If we play our game for a sec (http://localhost:8080) we'll be able to move around and we should never disappear from having been culled from our client's view. HOWEVER the clientside of this game does not have a moving camera, so we can still totally just move off the screen. This is no longer a nengi culling issue, this has more to do with our renderer.

A 2D Camera

We're going to set up a camera in PIXI.js. But before that it is worth mentioning that this notion of a camera applies to most games and most engines and it'll be a bit different in each. In my limited experience in 3D engines (Babylon.js, Three.js) a camera is actually fairly intuitive -- there's just some sort of camera object with a position and an orientation and it is easy to imagine. Cameras in 2D engines can be a bit different. Sometimes a 2D engine has a legitimate camera implementation. In PIXI however, a camera is just a container that moves in the opposite direction than the player.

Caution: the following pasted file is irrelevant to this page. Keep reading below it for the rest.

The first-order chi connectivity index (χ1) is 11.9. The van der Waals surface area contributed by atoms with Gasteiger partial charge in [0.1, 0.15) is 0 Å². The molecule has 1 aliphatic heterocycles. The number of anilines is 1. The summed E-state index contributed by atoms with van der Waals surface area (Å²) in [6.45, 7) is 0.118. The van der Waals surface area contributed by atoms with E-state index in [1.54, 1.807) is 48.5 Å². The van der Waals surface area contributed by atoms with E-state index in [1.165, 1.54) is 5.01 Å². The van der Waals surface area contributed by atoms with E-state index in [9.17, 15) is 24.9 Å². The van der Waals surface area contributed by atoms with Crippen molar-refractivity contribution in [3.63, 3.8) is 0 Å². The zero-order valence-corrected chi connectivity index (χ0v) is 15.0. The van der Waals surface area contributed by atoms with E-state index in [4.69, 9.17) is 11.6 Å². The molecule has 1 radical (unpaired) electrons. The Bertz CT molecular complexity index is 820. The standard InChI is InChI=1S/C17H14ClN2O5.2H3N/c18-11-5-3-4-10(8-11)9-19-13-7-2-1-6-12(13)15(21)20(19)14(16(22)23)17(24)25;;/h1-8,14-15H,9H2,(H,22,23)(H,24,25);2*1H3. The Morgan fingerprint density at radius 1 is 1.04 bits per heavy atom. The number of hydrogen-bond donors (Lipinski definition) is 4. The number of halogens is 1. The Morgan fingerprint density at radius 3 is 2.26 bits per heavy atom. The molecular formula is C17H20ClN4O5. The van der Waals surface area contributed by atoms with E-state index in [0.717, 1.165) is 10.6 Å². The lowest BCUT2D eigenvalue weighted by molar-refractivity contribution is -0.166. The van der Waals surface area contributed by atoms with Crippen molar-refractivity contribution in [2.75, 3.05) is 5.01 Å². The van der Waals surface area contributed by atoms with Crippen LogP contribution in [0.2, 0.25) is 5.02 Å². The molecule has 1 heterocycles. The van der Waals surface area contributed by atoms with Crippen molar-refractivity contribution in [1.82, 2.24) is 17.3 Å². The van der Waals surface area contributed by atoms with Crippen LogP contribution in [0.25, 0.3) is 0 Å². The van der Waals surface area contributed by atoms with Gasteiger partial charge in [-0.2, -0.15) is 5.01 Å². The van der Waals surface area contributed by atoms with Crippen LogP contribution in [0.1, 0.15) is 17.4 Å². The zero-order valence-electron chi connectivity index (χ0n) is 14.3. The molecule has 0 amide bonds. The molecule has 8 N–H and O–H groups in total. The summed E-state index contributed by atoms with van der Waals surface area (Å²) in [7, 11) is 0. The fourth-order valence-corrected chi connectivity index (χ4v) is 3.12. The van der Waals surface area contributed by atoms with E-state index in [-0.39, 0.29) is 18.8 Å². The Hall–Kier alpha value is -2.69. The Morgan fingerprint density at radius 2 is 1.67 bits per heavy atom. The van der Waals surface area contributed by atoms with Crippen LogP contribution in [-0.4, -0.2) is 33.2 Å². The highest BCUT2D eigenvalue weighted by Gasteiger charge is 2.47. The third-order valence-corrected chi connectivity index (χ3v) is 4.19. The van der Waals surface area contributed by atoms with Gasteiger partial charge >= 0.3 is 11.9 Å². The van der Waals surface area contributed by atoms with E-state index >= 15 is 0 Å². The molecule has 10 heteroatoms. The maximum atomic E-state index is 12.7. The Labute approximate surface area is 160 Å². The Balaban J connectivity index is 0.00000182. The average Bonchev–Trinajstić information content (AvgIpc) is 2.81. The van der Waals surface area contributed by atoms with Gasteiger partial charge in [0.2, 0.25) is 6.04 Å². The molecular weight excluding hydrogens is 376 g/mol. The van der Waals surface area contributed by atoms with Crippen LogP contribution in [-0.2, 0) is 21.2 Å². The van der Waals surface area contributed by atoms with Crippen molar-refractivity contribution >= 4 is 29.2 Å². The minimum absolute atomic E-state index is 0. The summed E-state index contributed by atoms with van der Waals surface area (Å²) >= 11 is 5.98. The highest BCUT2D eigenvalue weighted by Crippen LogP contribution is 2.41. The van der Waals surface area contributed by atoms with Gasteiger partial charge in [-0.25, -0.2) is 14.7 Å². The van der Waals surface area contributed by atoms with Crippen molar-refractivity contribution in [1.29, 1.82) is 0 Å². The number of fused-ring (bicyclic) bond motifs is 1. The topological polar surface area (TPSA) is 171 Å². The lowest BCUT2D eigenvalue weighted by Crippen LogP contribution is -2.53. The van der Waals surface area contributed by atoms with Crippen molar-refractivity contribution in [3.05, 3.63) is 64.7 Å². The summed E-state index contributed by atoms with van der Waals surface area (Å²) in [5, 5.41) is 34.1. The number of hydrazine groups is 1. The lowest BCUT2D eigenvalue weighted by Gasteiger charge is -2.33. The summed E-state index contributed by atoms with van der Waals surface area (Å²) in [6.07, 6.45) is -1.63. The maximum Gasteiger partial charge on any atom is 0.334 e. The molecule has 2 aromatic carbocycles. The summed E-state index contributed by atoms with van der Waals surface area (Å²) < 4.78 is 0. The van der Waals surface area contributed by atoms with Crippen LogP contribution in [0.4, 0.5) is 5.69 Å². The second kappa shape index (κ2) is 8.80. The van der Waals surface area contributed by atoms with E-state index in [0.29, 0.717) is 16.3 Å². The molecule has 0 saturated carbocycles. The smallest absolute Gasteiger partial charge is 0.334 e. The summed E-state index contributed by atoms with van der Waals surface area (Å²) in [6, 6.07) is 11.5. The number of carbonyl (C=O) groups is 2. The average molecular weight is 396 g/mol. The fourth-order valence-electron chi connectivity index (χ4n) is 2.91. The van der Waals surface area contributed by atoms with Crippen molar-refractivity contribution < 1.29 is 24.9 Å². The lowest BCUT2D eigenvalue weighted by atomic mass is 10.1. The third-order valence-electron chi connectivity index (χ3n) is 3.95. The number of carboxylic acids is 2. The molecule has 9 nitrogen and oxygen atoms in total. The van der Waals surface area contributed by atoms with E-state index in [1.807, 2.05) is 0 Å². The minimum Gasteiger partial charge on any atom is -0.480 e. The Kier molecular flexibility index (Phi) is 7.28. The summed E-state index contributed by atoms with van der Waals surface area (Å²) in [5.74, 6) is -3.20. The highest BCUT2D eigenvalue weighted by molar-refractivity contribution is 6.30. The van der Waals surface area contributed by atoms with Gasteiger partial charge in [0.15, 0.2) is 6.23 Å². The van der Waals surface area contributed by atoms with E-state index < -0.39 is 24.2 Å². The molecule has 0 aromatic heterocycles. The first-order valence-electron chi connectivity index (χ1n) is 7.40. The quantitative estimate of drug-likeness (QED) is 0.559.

We also have a whole new issue which is that our game client has no idea which entity is ours. If we connect multiple browsers to the game we can move multiple entities around.. but each client is rendering the same thing with no affinity for one entity or the other. In fact the only relationship between the clients and the PlayerCharacters is in the serverside connect handler.

To solve this issue we must send what I call an Identity message from the server to the client, telling it the id of which entity it controls. From then on the client can follow that entity with a camera. This is a very common need, and I repeat this pattern in almost every game.

Create a new file in the common directory called Identity.js: